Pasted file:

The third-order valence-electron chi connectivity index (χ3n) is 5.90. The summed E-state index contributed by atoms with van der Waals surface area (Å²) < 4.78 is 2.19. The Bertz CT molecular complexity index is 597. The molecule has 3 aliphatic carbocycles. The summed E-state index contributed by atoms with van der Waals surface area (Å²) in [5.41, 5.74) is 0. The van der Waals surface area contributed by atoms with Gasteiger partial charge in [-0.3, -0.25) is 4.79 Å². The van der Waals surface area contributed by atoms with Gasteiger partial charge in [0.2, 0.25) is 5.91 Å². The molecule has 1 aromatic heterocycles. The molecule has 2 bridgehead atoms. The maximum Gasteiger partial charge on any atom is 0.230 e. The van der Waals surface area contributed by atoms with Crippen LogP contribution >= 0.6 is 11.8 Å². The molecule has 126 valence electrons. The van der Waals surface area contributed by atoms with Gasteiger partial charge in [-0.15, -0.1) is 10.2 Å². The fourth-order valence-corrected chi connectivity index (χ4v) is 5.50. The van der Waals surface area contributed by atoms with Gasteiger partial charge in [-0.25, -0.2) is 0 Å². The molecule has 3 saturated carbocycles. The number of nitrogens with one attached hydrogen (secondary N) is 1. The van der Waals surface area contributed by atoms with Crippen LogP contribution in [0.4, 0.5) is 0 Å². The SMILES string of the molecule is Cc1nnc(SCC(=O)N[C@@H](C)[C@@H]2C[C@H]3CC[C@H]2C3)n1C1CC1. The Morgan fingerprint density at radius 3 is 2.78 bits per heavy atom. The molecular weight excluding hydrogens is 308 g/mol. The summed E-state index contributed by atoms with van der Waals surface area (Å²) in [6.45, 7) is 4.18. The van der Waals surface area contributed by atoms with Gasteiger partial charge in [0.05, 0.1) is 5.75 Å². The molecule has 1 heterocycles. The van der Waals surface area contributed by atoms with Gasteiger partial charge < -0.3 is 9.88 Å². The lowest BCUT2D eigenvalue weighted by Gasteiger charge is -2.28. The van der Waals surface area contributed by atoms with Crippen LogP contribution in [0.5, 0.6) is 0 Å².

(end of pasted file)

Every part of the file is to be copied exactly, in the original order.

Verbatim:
The third-order valence-electron chi connectivity index (χ3n) is 5.90. The summed E-state index contributed by atoms with van der Waals surface area (Å²) < 4.78 is 2.19. The Bertz CT molecular complexity index is 597. The molecule has 3 aliphatic carbocycles. The summed E-state index contributed by atoms with van der Waals surface area (Å²) in [5.41, 5.74) is 0. The van der Waals surface area contributed by atoms with Gasteiger partial charge in [-0.3, -0.25) is 4.79 Å². The van der Waals surface area contributed by atoms with Gasteiger partial charge in [0.2, 0.25) is 5.91 Å². The molecule has 1 aromatic heterocycles. The molecule has 2 bridgehead atoms. The maximum Gasteiger partial charge on any atom is 0.230 e. The van der Waals surface area contributed by atoms with Crippen LogP contribution >= 0.6 is 11.8 Å². The molecule has 126 valence electrons. The van der Waals surface area contributed by atoms with Gasteiger partial charge in [-0.15, -0.1) is 10.2 Å². The fourth-order valence-corrected chi connectivity index (χ4v) is 5.50. The van der Waals surface area contributed by atoms with Gasteiger partial charge in [-0.25, -0.2) is 0 Å². The molecule has 3 saturated carbocycles. The number of nitrogens with one attached hydrogen (secondary N) is 1. The van der Waals surface area contributed by atoms with Crippen LogP contribution in [0.4, 0.5) is 0 Å². The SMILES string of the molecule is Cc1nnc(SCC(=O)N[C@@H](C)[C@@H]2C[C@H]3CC[C@H]2C3)n1C1CC1. The Morgan fingerprint density at radius 3 is 2.78 bits per heavy atom. The molecular weight excluding hydrogens is 308 g/mol. The summed E-state index contributed by atoms with van der Waals surface area (Å²) in [6.45, 7) is 4.18. The van der Waals surface area contributed by atoms with Gasteiger partial charge in [0.05, 0.1) is 5.75 Å². The molecule has 1 heterocycles. The van der Waals surface area contributed by atoms with Gasteiger partial charge < -0.3 is 9.88 Å². The lowest BCUT2D eigenvalue weighted by Gasteiger charge is -2.28. The van der Waals surface area contributed by atoms with Crippen LogP contribution in [0.5, 0.6) is 0 Å².